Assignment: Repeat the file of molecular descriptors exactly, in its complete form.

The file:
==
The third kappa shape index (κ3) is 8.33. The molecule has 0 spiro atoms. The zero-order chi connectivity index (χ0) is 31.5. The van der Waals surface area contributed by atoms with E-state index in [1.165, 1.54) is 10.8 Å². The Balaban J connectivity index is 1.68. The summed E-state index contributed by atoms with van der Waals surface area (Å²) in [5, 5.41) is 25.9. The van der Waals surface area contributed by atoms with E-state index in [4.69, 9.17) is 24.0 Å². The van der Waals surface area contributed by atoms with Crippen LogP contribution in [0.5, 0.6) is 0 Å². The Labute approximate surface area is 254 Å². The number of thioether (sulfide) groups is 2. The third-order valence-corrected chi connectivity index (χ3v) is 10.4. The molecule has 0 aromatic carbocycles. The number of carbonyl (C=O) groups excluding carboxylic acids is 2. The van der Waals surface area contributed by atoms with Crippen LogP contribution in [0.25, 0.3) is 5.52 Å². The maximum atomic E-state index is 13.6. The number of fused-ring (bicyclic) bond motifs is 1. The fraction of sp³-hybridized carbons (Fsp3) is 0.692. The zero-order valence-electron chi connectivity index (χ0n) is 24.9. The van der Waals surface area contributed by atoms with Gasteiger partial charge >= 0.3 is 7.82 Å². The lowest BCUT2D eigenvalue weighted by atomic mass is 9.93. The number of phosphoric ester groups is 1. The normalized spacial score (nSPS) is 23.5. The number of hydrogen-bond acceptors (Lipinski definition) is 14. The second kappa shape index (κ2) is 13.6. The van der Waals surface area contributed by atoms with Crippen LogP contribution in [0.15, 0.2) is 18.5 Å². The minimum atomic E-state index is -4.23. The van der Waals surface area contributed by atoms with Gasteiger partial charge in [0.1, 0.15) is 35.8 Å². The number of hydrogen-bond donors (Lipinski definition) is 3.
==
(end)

The third kappa shape index (κ3) is 8.33. The molecule has 0 spiro atoms. The zero-order chi connectivity index (χ0) is 31.5. The van der Waals surface area contributed by atoms with E-state index in [1.165, 1.54) is 10.8 Å². The Balaban J connectivity index is 1.68. The summed E-state index contributed by atoms with van der Waals surface area (Å²) in [5, 5.41) is 25.9. The van der Waals surface area contributed by atoms with E-state index in [4.69, 9.17) is 24.0 Å². The van der Waals surface area contributed by atoms with Crippen LogP contribution in [0.5, 0.6) is 0 Å². The Labute approximate surface area is 254 Å². The number of thioether (sulfide) groups is 2. The third-order valence-corrected chi connectivity index (χ3v) is 10.4. The molecule has 0 aromatic carbocycles. The number of carbonyl (C=O) groups excluding carboxylic acids is 2. The van der Waals surface area contributed by atoms with Crippen LogP contribution in [0.25, 0.3) is 5.52 Å². The maximum atomic E-state index is 13.6. The number of fused-ring (bicyclic) bond motifs is 1. The fraction of sp³-hybridized carbons (Fsp3) is 0.692. The zero-order valence-electron chi connectivity index (χ0n) is 24.9. The van der Waals surface area contributed by atoms with Gasteiger partial charge >= 0.3 is 7.82 Å². The lowest BCUT2D eigenvalue weighted by atomic mass is 9.93. The number of phosphoric ester groups is 1. The normalized spacial score (nSPS) is 23.5. The number of hydrogen-bond acceptors (Lipinski definition) is 14. The second kappa shape index (κ2) is 13.6. The van der Waals surface area contributed by atoms with Crippen LogP contribution in [0.15, 0.2) is 18.5 Å². The minimum atomic E-state index is -4.23. The van der Waals surface area contributed by atoms with Gasteiger partial charge in [0.1, 0.15) is 35.8 Å². The number of hydrogen-bond donors (Lipinski definition) is 3.